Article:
Monday, May 18, 2009

Socialization and Mourning

Last week we went to Minnesota to attend the funeral of one of N.’s cousins, a sweet 14-year-old boy who had leukemia from age 2-4, was in remission for a decade, but last August was diagnosed with cancerous brain tumors caused by the intensive radiation that had been used to treat the leukemia. His death, while not unexpected, was heartbreaking, and I don’t want to write about that here. I haven’t been to many funerals, and certainly not recently, and the experience prompted many thoughts about the inadequacy of mainstream American mourning practices, about ritual and institutions.

The unschooling connection for this post is socialization, that tiresome topic. My mother-in-law assumed that we would not bring N. to her grandson’s funeral and told us it would be inappropriate for him to be there. We felt quite the opposite. We wanted N. to be part of our family’s mourning, just as he is part of our happier gatherings. We didn’t see our nephew often, but he was the closest cousin in age to N. and they played together for a couple intensive days during our past two annual summer visits to Minnesota. We felt that N.’s presence honored our nephew’s unusual ability to connect to people; not every 12- or 13-year-old boy genuinely enjoys playing with a little kid in the sand for hours as our nephew did. Furthermore, children’s understanding of death is constantly developing, and I don’t believe it is productive for this important process to try to isolate them from it (as I write this, I recognize that choosing how much death a child should be exposed to is a first-world luxury, and of course I am not suggesting that children should be traumatized by frequent exposure to death).

We homeschool because we love to experience life together as a family, even life’s saddest moments. We talked a lot with N. beforehand about what to expect at the wake, the funeral, and the burial, we talked about our own feelings and fond memories of our nephew, and about what other people might feel or do at the funeral. Banal though the comparison is, the death of our beloved family cat Scaredy a year and a half ago gave N. a template for death and burial, and he made several references to this as he processed the events of last week.

N. vindicated our belief in the importance of including him with behavior that exceeded even the most conventional expectations. We told him that he would need to be quiet and respectful, and that we would talk with him and answer questions after each event. He was subdued when we viewed our nephew’s body at the wake, and then got to play outside with another older cousin while the adults talked. He was quiet and observant at the funeral mass, though this was the first church service he has ever attended. He was similarly attentive during the burial. Several of our relatives thanked him for being so well behaved, and while I normally don’t put a high value on so-called “good behavior” by children, preferring that children express their authentic feelings, I was gratified that we were able to experience these events with N. without disturbing others.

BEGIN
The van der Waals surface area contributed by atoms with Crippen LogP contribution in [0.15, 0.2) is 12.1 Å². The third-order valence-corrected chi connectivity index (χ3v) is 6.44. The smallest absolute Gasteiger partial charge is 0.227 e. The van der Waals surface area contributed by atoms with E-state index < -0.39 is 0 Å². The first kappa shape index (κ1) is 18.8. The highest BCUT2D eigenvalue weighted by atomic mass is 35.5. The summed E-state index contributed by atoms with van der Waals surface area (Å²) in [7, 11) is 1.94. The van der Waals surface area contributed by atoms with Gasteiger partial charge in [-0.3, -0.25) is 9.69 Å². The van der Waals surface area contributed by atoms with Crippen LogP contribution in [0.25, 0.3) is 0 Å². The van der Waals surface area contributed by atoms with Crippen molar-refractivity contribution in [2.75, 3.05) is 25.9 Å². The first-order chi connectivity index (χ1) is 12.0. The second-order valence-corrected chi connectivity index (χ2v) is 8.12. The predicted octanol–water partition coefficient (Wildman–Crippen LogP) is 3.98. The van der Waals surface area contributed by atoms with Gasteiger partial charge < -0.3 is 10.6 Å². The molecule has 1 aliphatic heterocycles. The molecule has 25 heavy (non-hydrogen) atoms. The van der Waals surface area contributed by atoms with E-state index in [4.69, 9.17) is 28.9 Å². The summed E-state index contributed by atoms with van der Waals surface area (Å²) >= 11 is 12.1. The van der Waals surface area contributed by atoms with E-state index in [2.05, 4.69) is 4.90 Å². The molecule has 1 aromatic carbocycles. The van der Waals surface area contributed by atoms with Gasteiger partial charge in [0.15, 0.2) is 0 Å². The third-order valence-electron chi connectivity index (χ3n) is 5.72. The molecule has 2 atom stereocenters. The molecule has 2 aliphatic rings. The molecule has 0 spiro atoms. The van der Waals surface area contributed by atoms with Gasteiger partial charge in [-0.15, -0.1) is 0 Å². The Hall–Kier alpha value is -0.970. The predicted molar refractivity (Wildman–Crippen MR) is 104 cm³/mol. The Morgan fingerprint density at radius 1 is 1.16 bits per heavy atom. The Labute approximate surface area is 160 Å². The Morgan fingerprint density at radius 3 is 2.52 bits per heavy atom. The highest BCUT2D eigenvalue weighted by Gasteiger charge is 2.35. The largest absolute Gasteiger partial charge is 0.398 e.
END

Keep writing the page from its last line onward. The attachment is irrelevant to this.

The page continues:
I enjoyed seeing N. interact with our extended family during the less emotionally freighted parts of the week, the living room chit-chat and catching up with people, some of whom we haven’t seen for years. Just as his behavior at the funeral events showed his ability to conform to social expectations, his conversations with all sorts of people exemplified what homeschoolers already know about the socialization question: because he does not spend his day in age-segregated environments, he is comfortable playing and talking with people of all ages, and he had a really fun time with his uncles, aunts, and cousins. In fact, I noticed that he was much less shy this year than last year when, for example, he refused to give his paternal grandmother the goodbye hug and kiss that she asked for. This year, he willingly engaged in this social ritual.

I watched with pride my son’s increasing comfort in the social world, his ability to create relationships with his family members with less and less help from me. At the same time, I clung tightly to his hand all week, deeply grateful for our bond as we mourned the untimely and unfair death of my sister-in-law’s son.


lori said...

My condolences .... Your nephew must have been a strong kid!

Beautiful post. In my experience, it's very common for people to shield their children from the official mourning rituals after someone has died. They decide that the kids can't "handle" it.

My parents kept me from attending my grandfather's wake and funeral, and it was the most frustrating thing in the world. I was 8 and I wanted to go because I didn't understand what happened to him (my parents hadn't even told me he was sick). Family was coming to town from all over the place, and I didn't get to see them. So I knew that when I became a parent, my kids would have a choice if/when someone close to us died. They need to be trusted to tell us what they feel ready for and what they don't.

Fanny Harville said...

I couldn't agree more about trusting kids and honoring their sense of what they are ready for. Thanks for your comment.